Time taken2 Memory required3
Build a DOM Document 19.5 s 477 MB
XSLT Identity Transform 38.3 s 403 MB
Parse (SAX) 5.7 s < 2 MB

The table above shows the time and memory use for some common XML operations performed by applications running within a Java virtual machine. Rather than use diagnostic tools to measure memory use, the “memory required” figure was determined by finding the smallest amount of memory in which the operation could be performed. This “transient usage” figure is a meaningful one when considering users’ experiences of XML efficiency – as it represents a firm requirement. If there are not (for example) 477 MB of memory that can be allocated to this XSLT process, it simply cannot be completed.

From this consideration I propose a general principle for assessing the space-efficiency of an XML process: that the figure to be considered is the minimum amount of memory required for that process to complete. Processes which are eventually memory efficient after high transient usage may have their uses, but are of less use than processes which are memory-efficient throughout their execution.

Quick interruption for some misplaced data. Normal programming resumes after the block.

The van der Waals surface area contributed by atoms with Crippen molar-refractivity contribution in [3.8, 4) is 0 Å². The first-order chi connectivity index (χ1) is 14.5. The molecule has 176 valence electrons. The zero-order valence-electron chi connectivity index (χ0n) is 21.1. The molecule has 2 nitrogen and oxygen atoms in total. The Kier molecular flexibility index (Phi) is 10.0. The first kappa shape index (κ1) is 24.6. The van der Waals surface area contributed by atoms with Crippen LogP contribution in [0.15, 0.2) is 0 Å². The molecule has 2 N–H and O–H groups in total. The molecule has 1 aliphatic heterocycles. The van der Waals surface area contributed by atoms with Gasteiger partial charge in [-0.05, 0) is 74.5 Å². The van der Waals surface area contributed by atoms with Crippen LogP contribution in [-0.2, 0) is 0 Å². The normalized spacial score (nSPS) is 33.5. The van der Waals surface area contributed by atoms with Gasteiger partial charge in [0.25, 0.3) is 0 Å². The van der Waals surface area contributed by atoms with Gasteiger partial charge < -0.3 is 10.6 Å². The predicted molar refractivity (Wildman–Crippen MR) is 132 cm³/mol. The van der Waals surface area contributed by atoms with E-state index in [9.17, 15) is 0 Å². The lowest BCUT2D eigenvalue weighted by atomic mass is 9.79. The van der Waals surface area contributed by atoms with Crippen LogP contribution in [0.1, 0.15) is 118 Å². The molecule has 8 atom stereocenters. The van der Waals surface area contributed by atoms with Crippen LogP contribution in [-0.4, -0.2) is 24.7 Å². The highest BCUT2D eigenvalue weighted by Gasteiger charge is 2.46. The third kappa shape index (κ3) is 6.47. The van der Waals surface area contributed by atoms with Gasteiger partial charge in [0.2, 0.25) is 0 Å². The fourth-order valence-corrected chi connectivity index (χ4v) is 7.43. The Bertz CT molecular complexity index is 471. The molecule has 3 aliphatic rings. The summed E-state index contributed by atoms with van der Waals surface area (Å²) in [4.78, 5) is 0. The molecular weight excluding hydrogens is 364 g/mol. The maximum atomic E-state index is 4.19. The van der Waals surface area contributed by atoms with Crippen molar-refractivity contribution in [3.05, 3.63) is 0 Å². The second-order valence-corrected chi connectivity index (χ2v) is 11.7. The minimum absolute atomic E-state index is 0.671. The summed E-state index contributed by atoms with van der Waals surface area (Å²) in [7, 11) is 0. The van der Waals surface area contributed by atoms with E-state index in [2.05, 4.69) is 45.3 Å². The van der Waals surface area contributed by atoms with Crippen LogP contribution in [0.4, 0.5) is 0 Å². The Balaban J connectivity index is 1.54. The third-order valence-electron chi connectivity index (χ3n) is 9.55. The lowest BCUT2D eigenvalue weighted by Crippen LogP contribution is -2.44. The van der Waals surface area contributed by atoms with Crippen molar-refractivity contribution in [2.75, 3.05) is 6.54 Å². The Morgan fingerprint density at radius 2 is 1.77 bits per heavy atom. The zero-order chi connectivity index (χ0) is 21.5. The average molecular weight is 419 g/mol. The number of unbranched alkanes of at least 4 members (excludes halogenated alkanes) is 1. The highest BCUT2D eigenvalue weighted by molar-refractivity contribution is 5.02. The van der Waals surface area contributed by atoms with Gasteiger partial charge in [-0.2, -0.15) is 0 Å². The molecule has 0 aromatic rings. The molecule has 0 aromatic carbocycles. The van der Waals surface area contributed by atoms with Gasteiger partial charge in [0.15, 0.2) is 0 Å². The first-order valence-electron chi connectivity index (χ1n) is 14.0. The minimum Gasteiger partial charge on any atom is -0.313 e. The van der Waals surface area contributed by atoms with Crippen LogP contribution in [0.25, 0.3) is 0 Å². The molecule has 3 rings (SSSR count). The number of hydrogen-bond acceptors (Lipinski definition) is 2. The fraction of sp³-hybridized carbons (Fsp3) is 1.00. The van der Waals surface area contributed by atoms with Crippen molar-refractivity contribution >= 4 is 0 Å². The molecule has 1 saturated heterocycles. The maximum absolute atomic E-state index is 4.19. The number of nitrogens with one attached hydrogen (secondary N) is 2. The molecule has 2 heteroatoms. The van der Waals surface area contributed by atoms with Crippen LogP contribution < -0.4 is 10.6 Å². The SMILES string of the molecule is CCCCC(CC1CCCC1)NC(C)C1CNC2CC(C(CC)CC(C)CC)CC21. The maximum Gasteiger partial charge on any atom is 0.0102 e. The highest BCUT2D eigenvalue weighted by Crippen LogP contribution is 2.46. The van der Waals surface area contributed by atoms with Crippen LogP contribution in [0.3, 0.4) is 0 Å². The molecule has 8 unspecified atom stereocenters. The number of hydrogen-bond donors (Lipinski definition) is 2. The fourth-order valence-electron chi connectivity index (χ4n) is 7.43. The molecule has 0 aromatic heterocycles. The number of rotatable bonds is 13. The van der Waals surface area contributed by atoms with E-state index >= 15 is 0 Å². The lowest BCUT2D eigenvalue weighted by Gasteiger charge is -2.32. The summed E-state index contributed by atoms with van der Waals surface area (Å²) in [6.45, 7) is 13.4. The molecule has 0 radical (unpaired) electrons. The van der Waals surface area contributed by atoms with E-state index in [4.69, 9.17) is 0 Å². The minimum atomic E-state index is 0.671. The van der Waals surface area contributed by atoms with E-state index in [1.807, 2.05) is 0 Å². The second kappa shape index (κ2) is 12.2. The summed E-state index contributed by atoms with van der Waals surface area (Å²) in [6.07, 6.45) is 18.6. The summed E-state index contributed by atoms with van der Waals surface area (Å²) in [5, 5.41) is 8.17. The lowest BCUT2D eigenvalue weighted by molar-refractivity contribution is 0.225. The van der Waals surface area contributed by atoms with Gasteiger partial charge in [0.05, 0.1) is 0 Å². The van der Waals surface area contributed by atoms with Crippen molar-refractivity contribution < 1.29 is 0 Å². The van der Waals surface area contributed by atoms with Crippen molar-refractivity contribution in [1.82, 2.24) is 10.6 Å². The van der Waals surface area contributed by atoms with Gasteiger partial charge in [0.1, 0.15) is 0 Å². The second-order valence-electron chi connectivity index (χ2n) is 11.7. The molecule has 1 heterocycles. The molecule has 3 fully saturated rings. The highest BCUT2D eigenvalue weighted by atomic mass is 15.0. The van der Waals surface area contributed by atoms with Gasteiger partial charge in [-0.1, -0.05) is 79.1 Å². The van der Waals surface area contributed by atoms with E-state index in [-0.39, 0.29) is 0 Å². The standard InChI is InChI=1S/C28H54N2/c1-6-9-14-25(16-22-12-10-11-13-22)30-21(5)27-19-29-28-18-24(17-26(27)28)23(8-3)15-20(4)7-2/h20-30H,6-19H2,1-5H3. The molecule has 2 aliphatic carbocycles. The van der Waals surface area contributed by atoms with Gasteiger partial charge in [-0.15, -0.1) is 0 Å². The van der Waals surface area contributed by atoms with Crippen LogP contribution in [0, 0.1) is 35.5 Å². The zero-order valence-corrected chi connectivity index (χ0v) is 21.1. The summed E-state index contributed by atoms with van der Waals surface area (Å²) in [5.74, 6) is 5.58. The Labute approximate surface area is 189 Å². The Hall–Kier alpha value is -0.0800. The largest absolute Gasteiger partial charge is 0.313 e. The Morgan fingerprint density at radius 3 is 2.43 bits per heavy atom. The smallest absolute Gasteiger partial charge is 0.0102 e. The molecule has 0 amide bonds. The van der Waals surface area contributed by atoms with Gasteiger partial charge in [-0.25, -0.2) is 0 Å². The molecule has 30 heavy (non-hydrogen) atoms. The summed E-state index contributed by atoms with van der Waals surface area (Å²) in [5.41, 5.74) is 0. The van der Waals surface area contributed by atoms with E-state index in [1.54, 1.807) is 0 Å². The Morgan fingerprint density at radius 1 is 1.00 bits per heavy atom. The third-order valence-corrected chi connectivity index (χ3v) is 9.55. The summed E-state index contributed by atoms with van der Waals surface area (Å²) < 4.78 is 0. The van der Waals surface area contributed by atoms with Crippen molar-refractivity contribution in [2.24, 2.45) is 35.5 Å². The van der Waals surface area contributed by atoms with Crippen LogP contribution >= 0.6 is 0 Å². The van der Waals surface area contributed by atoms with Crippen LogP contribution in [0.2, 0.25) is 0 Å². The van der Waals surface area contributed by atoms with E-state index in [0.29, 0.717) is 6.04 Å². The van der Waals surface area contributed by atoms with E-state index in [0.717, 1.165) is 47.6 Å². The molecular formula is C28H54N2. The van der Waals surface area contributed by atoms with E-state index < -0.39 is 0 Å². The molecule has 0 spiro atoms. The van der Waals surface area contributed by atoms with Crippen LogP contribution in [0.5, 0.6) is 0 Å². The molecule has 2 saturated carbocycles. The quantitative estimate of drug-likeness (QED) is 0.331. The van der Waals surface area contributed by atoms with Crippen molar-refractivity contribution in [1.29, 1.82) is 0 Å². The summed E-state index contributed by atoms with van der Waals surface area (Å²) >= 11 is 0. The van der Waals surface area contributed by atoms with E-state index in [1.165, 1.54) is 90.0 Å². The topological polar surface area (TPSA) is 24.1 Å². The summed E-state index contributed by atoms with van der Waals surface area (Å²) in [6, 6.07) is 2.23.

Of course the inefficiency of DOM is well known4, and the DOM implementation used ([Xerces2]) makes no particular claims for high performance

[TODO: discussion of other in-memory model memory usage (XOM,JDOM)]

Speed vs. memory footprint

It is often held in computing that there is a trade-off between memory used and speed of execution.5 [Bentley] challenges this general assertion (“It has been my experience more frequently […] that reducing a program’s space requirements also reduces its run time”) and proposes that rather than accepting any trade-off that a path of “mutual improvement” should be pursued.6


  • The amount of memory used to construct in-memory trees is excessive, and that there is scope for reducing this amount.
  • Any reduction should be possible without a significant adverse affect on performance.

The role of Java